Canadian based D-Wave has announced on its blog that it has developed a new quantum computer for use by businesses. Called Advantage, the new system has 5,000 qubits and 15-way qubit connectivity. The new machine will be made available to business customers over the Internet via the Leap quantum cloud service.

  • Achieving invisibility: Cross-wavelength...
    on September 30, 2020 at 2:10 pm

    Invisibility is a superior self-protection strategy of long-standing interest in academia and industry, although the concept is thus far most popularly encountered in science fiction. In a new report on Science Advances, Su Xu and colleagues in engineering, nanotechnology, nanobionics and quantum information in China were inspired by the natural ecological relationship between transparent oceanic animals and their predators that employ a cross-wavelength detection strategy. The scientists […]


Nature Physics - Issue - nature.com science feeds Nature Physics offers a unique mix of news and reviews alongside top-quality research papers. Published monthly, in print and online, the journal reflects the entire spectrum of physics, pure and applied.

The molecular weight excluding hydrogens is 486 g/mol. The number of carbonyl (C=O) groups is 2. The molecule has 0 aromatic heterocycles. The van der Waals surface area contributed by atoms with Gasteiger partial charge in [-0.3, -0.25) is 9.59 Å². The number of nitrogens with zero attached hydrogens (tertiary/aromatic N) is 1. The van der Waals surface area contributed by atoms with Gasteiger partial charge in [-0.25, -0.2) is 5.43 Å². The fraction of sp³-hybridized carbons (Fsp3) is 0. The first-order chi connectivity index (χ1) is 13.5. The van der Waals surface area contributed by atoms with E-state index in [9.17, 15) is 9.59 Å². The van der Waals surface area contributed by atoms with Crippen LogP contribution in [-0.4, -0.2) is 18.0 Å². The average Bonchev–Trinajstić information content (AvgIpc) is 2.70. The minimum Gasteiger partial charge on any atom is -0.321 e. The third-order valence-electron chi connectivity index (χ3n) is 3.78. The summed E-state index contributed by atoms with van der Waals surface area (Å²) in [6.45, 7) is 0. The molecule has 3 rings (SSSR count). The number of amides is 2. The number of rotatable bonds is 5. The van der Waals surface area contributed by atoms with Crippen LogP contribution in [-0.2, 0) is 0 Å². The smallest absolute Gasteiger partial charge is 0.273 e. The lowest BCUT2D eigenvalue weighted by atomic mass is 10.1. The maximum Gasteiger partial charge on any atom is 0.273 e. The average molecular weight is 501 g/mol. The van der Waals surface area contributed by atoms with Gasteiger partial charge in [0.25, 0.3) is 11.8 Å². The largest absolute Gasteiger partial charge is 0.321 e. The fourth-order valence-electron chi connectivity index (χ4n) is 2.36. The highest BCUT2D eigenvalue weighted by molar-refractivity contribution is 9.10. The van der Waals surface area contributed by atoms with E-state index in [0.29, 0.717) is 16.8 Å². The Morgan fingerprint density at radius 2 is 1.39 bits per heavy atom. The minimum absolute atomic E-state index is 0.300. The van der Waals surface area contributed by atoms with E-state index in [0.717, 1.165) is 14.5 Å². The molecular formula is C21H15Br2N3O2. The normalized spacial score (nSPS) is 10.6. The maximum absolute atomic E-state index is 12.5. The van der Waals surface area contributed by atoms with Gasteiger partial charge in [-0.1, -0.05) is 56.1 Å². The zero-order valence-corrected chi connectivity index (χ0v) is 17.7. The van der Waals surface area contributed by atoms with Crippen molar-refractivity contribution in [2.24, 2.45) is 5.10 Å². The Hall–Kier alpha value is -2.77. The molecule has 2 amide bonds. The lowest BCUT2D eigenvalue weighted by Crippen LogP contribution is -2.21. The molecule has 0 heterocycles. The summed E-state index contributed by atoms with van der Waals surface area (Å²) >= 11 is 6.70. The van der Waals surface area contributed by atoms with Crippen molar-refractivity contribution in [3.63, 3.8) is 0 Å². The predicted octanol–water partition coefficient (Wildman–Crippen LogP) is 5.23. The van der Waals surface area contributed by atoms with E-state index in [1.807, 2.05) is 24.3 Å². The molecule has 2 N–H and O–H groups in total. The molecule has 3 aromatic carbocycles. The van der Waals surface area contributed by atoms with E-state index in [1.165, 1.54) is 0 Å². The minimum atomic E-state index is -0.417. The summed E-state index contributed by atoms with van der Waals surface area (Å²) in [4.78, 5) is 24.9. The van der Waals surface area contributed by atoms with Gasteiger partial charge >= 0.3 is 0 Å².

• Perovskite fever
    by Mark Buchanan on October 1, 2020 at 12:00 am

    Nature Physics, Published online: 01 October 2020; doi:10.1038/s41567-020-01060-8Perovskite fever

  • Ising model for strings
    by Richard Brierley on October 1, 2020 at 12:00 am

    Nature Physics, Published online: 01 October 2020; doi:10.1038/s41567-020-01065-3Ising model for strings

  • Flattening the band
    by Nina Meinzer on October 1, 2020 at 12:00 am

    Nature Physics, Published online: 01 October 2020; doi:10.1038/s41567-020-01072-4Flattening the band

  • Mind the gap
    by Stefanie Reichert on October 1, 2020 at 12:00 am